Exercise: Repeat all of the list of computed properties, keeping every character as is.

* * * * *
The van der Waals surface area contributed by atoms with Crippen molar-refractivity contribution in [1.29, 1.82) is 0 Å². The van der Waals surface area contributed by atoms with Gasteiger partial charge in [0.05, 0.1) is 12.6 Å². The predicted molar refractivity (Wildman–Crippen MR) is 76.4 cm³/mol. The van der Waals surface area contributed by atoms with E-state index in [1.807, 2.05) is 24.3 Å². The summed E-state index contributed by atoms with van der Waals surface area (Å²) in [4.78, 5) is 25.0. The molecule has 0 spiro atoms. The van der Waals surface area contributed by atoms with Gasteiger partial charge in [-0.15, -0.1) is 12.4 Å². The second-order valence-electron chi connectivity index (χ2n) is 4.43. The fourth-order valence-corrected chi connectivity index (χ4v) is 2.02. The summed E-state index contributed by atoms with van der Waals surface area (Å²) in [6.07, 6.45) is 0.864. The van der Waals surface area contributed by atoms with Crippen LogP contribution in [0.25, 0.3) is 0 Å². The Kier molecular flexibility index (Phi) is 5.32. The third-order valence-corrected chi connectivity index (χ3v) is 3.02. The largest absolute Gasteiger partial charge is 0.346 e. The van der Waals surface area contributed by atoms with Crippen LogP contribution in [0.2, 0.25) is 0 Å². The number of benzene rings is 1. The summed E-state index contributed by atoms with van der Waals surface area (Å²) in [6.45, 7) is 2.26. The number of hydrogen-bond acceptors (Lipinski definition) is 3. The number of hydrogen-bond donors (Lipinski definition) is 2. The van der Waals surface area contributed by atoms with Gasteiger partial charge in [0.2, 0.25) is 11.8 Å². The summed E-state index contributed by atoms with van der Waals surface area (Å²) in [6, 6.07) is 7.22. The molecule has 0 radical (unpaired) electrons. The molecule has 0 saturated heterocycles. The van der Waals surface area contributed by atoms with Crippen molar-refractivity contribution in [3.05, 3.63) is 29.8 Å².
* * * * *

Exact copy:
The van der Waals surface area contributed by atoms with Crippen molar-refractivity contribution in [1.29, 1.82) is 0 Å². The van der Waals surface area contributed by atoms with Gasteiger partial charge in [0.05, 0.1) is 12.6 Å². The predicted molar refractivity (Wildman–Crippen MR) is 76.4 cm³/mol. The van der Waals surface area contributed by atoms with E-state index in [1.807, 2.05) is 24.3 Å². The summed E-state index contributed by atoms with van der Waals surface area (Å²) in [4.78, 5) is 25.0. The molecule has 0 spiro atoms. The van der Waals surface area contributed by atoms with Gasteiger partial charge in [-0.15, -0.1) is 12.4 Å². The second-order valence-electron chi connectivity index (χ2n) is 4.43. The fourth-order valence-corrected chi connectivity index (χ4v) is 2.02. The summed E-state index contributed by atoms with van der Waals surface area (Å²) in [6.07, 6.45) is 0.864. The van der Waals surface area contributed by atoms with Crippen LogP contribution in [0.25, 0.3) is 0 Å². The Kier molecular flexibility index (Phi) is 5.32. The third-order valence-corrected chi connectivity index (χ3v) is 3.02. The largest absolute Gasteiger partial charge is 0.346 e. The van der Waals surface area contributed by atoms with Crippen LogP contribution in [0.2, 0.25) is 0 Å². The number of benzene rings is 1. The summed E-state index contributed by atoms with van der Waals surface area (Å²) in [6.45, 7) is 2.26. The number of hydrogen-bond acceptors (Lipinski definition) is 3. The number of hydrogen-bond donors (Lipinski definition) is 2. The van der Waals surface area contributed by atoms with Gasteiger partial charge in [0.2, 0.25) is 11.8 Å². The summed E-state index contributed by atoms with van der Waals surface area (Å²) in [6, 6.07) is 7.22. The molecule has 0 radical (unpaired) electrons. The molecule has 0 saturated heterocycles. The van der Waals surface area contributed by atoms with Crippen molar-refractivity contribution in [3.05, 3.63) is 29.8 Å².